MODERN HISTORY - WWII TO 1993: In 1947 the UN voted to divide Palestine into separate Jewish and Arab states. With the establishment of Israel in Palestine in 1948, Egypt and other Arab countries immediately went to war with Israel but were defeated. This resulted in serious rioting in Cairo and the assassination of a number of politicians. In July 1952 a discontented army group known as the Free Officers Movement, seized power and forced the abdication of King Farouk. During the first two years of military rule Gen. Mohammad Naguib shared power with Col. Gamal Abdel Nasser and the republic was proclaimed on June 18, 1953. However, the two could not agree politically and Nasser established an unchallenged rule over Egypt. Its relations with Israel had worsened due to Egypt's support of Palestinian Arabs who raided Israel from the Gaza Strip. In Jan. 1956 Nasser proclaimed a new constitution and the following year after elections Egypt became a single party state. In the same year Nasser nationalized the Suez Canal Company and in response Britain and France encouraged an Israeli invasion of Egypt which took place on Oct. 29 1956. Israel quickly occupied most of the Sinai Peninsula and when Egypt refused to the Anglo-French ultimatum for a ceasefire as well as a withdrawal, both countries began bombing Cairo while Port Said was captured by Anglo-French invasion force. Pressure from both the UN and the strong US opposition resulted in a cease-fire and a UN supervised Anglo-French withdrawal. Nasser strongly believed in the unity of Arab countries and in 1958 Egypt and Syria became the United Arab Republic (UAR). Syria eventually withdrew from the UAR three years later, but Egypt kept UAR as its official name. In 1961 Egypt severed ties with Yemen (Sana) and in 1967 Arab-Israeli tensions erupted in what was known as the Six Day War after Egyptian sponsored Palestinian guerrillas attacked Israel from the Gaza Strip. The war was a territorial and military disaster for the Arab countries with Egypt losing the Gaza Strip as well as the Sinai Peninsula. After Nasser's death in 1970, Anwar Sadat was elected as President. Sadat dismantled Nasser's socialist planning and encouraged private enterprise. In 1971 Egypt was officially named the Arab Republic of Egypt. In Oct. 1973 an unexpected and unsuccessful military assault was launched across the Suez Canal against the Israelis on the Sinai Peninsula. In 1975 an agreement was reached in which Israel removed its troops from part of the Sinai that it had occupied since 1967. During 1976 Egypt returned to a multiparty state. In Nov. 1977 Sadat became the first Arab leader to visit Israel and with US mediation the two sides agreed to a peace agreement known as the Camp David Accord in Oct. 1978. It guaranteed the return of the Sinai Peninsula to Egypt and called for the creation of a peace treaty between Egypt and Israel which was signed in Mar. 1979. As a result, Egypt was removed from the Arab League in 1979. In Oct. 1981 Sadat was assassinated by Muslim fundamentalists and was succeeded by Hosni Mubarak. Throughout the early 1980's there have been waves of unrest in protest to economic hardships which have been repressed resulting in mass arrests and imprisonments. In 1984 Jordan reestablished diplomatic relations with Egypt in the hope to revive the Middle East peace process. In May 1989 Egypt returned to the Arab League and in 1990 the headquarters of the organization were returned to Cairo. In Oct. 1990 the speaker of the People's Assembly, Rifaat al-Mahgoub was assassinated by Islamic militants. In Jan. 1991 military debts of $5.8 billion to the US and $7 billion to the Gulf states were written off as a reward for Egypt's support in the Gulf War. On Oct. 8, 1991 Egypt adopted a single exchange rate for the pound as part of an INF promise for assistance. On Nov. 21, 1991 Egypt's Deputy Prime Minister Boutros Boutros Ghali was elected as secretary-general of the UN Security Council. In 1991 Egypt contributed more than 35,000 troops as well as tanks and heavy artillery to the US-led coalition that resulted in the liberation of Kuwait in Jan. 1991 after Iraq's earlier Aug. 1990 invasion. In late 1991 Egypt gave its support to the US initiative aimed at a regional and comprehensive Arab-Israeli peace conference. On May 8, 1991 Pres. Mubarak announced that all Egyptian troops would be withdrawn from the Gulf within three months in contrast to the signing of the a Gulf peace and security agreement named the "Damascus Declaration" in Mar. 1991. In a May Day address Pres. Mubarak announced that party politics were "inadequate" in terms of popular participation and called for internal change within the political hierarchy. On June 1, 1991 the government renewed the emergency detention laws for another three years. Also in 1991 there were price increases in essential services and sharp increases in spending on social services, pensions and benefits. In 1992 Islamic fundamentalism increased with the banned organization al-Jama'a al-Islamiya calling for the destruction of the Pharaonic monuments as "pagan sites" and orchestrated armed attacks on tourists. The attacks by armed militants were concentrated along a 210 km (130 mi) stretch of road 560 km (350 mi) south of Cairo. In June 1992 Farag Foda a well-known writer and translator of western literature was assassinated by the same organization that claimed responsibility for the Oct. 1990 assassination of the Assembly speaker. In July 1992 police arrested 16 suspects and 6 in Asyut province where clashes with between militants and police occurred almost daily in the preceding three weeks and had resulted in 12 deaths and 24 injured. In Aug. 1992 violence erupted in the usually quite town of Idku after reports that a local man had died as a result of police torture. On Oct. 12 1992 an earthquake measuring 5.8 on the Richter scale caused widespread damage throughout Cairo while killed 552 people, injured 6,500 and damages in excess of $600 million. On Oct. 21, 1992 a British woman was killed and two men injured after a bus was ambushed by militants near Dayrut, their stronghold. Also in 1992 Egypt responded favorably to the Israeli election of Yitzhak Rabin in June, while Pres. Mubarak was involved in high-level international diplomatic missions throughout the year with visits to Libya, Sudan and further involvement in the Damascus Declaration. In 1993 the continuation of Islamic fundamentalism was a top priority for the government with tourism arrivals severely slumping following some 200 deaths in the preceding 18 months. In March 1993 militant activities resulted in the bloodiest month with 45 people being killed in bomb attacks, raids and shoot outs between extremists and security forces. In April 1993 the interior minister was sacked after sanctioning mediation talks with the militants and was replaced with a former Asyut governor, Hassan Muhammad al-Alfi. On June 8, 1993 a bomb was thrown on a tourist bus in Giza's Pyramid Road that killed one woman and wounded several others while later in the year two Americans and a Frenchman were gunned down as they dined at a Cairo hotel. On Aug. 14, 1993 a civil judge acquitted Islamic fundamentalists thought to be responsible for the assassination of the Assembly speaker in Oct. 1990, as evidence had allegedly been extracted through torture. On Aug. 18, 1993 a bomb was detonated by terrorists as Alfi's motorcade approached the Interior Ministry building that resulted in 5 deaths and 16 wounded including Alfi. On Nov. 25 1993 Prime Minister Sedki escaped injury in a car-bomb attack that claimed the life of a school girl and wounded 21 others. On Dec. 29, 1993 government forces arrested a number of militants thought to be planning a number of assassinations. In 1993 Jordan's King Hussein visited Cairo which put an end to three years of bitter relations following the Gulf War while Egypt also supported the Middle East peace process. Also during the year Pres. Mubarak undertook a tour of the GCC states in an attempt to isolate Iran, which had been accused of backing the Islamic militants and their activities, and Egypt requested the extradition from the US of the spiritual leader of the al-Jama'a al-Islamiya over alleged involvement in violence in 1989.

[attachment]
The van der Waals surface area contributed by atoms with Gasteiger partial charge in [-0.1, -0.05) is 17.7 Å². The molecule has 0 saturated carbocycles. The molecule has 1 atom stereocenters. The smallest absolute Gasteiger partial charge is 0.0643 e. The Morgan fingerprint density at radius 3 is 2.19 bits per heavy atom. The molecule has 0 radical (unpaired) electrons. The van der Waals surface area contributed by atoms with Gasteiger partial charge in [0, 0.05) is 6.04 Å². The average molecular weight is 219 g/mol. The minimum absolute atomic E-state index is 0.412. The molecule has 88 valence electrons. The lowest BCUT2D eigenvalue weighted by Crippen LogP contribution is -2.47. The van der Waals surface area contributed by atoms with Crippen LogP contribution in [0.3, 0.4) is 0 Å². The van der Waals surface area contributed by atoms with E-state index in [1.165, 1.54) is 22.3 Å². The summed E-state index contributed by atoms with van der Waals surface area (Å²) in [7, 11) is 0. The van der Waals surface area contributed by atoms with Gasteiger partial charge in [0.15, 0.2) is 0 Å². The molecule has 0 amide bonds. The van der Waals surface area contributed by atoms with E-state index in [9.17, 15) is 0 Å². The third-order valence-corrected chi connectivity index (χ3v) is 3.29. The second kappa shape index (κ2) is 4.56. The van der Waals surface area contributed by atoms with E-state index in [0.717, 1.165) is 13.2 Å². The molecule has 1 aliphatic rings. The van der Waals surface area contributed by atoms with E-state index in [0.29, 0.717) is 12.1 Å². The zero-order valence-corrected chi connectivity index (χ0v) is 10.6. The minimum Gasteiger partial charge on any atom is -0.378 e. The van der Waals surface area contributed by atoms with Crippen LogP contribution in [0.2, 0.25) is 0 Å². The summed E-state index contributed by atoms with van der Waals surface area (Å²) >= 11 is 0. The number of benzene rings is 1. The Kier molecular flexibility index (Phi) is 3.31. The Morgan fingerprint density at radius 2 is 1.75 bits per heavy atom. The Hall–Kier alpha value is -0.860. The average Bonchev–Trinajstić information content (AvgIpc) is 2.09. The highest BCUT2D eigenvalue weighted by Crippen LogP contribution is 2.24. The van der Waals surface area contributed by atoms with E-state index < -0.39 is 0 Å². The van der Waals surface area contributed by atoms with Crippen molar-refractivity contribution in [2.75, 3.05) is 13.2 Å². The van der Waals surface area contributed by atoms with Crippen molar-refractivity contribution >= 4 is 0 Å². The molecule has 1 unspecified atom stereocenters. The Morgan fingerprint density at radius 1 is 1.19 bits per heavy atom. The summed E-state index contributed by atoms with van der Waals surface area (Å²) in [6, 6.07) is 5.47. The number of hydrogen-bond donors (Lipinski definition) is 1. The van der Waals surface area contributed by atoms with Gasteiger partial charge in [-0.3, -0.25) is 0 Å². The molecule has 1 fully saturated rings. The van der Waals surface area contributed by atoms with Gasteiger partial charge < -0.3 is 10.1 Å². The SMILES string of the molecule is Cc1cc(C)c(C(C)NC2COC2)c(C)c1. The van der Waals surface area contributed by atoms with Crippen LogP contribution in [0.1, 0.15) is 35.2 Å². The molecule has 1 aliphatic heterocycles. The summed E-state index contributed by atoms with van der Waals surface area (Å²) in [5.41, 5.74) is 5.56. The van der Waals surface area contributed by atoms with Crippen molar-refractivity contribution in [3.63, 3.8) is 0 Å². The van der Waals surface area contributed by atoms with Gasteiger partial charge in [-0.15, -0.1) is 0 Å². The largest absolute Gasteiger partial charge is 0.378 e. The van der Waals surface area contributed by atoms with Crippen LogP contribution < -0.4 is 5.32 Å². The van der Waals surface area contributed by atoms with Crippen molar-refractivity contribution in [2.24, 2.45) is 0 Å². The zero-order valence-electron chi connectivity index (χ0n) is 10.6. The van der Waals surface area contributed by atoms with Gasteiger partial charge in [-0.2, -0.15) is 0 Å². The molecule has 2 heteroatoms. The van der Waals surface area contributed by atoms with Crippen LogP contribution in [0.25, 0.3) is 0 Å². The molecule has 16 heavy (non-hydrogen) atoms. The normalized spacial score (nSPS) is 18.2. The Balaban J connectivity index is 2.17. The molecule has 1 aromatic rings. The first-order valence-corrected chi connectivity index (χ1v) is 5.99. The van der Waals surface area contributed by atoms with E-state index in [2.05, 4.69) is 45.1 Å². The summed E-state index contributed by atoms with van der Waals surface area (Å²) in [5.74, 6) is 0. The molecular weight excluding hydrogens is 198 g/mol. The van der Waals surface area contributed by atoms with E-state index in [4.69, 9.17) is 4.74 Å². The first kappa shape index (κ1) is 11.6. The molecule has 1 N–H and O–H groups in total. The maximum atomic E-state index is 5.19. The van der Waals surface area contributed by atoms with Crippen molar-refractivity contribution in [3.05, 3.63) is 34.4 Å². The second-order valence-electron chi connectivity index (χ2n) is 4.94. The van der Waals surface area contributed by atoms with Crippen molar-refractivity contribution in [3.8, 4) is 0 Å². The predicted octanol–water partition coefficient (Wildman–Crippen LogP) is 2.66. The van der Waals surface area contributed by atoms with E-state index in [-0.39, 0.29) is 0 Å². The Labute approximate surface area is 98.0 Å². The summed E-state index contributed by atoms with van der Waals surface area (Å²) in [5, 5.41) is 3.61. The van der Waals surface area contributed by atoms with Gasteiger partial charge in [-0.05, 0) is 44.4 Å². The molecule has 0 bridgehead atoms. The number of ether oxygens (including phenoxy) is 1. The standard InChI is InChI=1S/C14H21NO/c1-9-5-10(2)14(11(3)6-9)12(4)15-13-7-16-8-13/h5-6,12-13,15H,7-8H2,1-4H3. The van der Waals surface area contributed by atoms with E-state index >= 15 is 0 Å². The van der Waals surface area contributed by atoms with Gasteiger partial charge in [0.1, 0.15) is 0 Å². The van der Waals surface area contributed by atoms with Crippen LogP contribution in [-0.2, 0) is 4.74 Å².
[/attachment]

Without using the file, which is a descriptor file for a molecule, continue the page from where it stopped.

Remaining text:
CURRENCY: The official currency is the Pound (EP) divided into 1,000 Milliemes, 100 Piastres and 5 Tallaris.


ECONOMY: Gross National Product; USD $36,679,000,000 (1993). Public Debt; USD $36,603,000,000 (1993). Imports; USD $10,715,600,000 (1994). Exports; USD $3,064,800,000 (1994). Tourism Receipts; USD $1,332,000,000 (1993). Balance of Trade; USD $ -7,651,000,000 (1994). Economically Active Population; 16,013,000 or 27.8% of total population (1994). Unemployed; 9.8% (1994).


MAIN TRADING PARTNERS: Its main trading partners are the USA, Germany, the UK, France, Italy and Japan.

MAIN PRIMARY PRODUCTS: Barley, Beans, Buffaloes, Cattle, Clover, Cotton, Goats, Gypsum, Iron Ore, Lead, Lentils, Limestone, Maize, Manganese, Millet, Oil and Natural Gas, Phosphates, Rice, Sea Salt, Sugar Cane, Sheep, Talc, Wheat, Zinc.

MAJOR INDUSTRIES: Agriculture, Aluminum, Cement, Chemicals, Fertilizers, Food Processing, Iron and Steel, Military Equipment, Oil Refining, Petrochemicals, Textiles.

MAIN EXPORTS: Crude Oil, Cotton, Fruit and Vegetables, Rice, Textiles.


TRANSPORT: Railroads; route length 5,355 km (3,327 mi) (1986), passenger-km 34,876,000,000 (21,671,000,000 passenger-mi) (1989), cargo ton-km 2,868,335,000 (1,964,523,000 short ton-mi) (1989). Roads; length 45,500 km (28,272 mi) (1989). Vehicles; cars 826,915 (1989), trucks and buses 550,649 (1989). Merchant Marine; vessels 435 (1990), deadweight tonnage 1,824,632 (1990). Air Transport; passenger-km 5,998,303,000 (3,720,958,000 passenger-mi) (1990), cargo ton-km 143,982,000 (98,613,000 short ton-mi) (1990).


COMMUNICATIONS: Daily Newspapers; total of 16 with a total circulation of 2,426,000 (1992). Radio; receivers 16,450,000 (1994). Television; receivers 5,000,000 (1994). Telephones; units 2,374,800 (1993).


MILITARY: 436,000 (1993) total active duty personnel with 71.1% army, 3.7% navy and 25.2% air force while military expenditure accounts for 4.3% (1993) of the Gross National Product (GNP).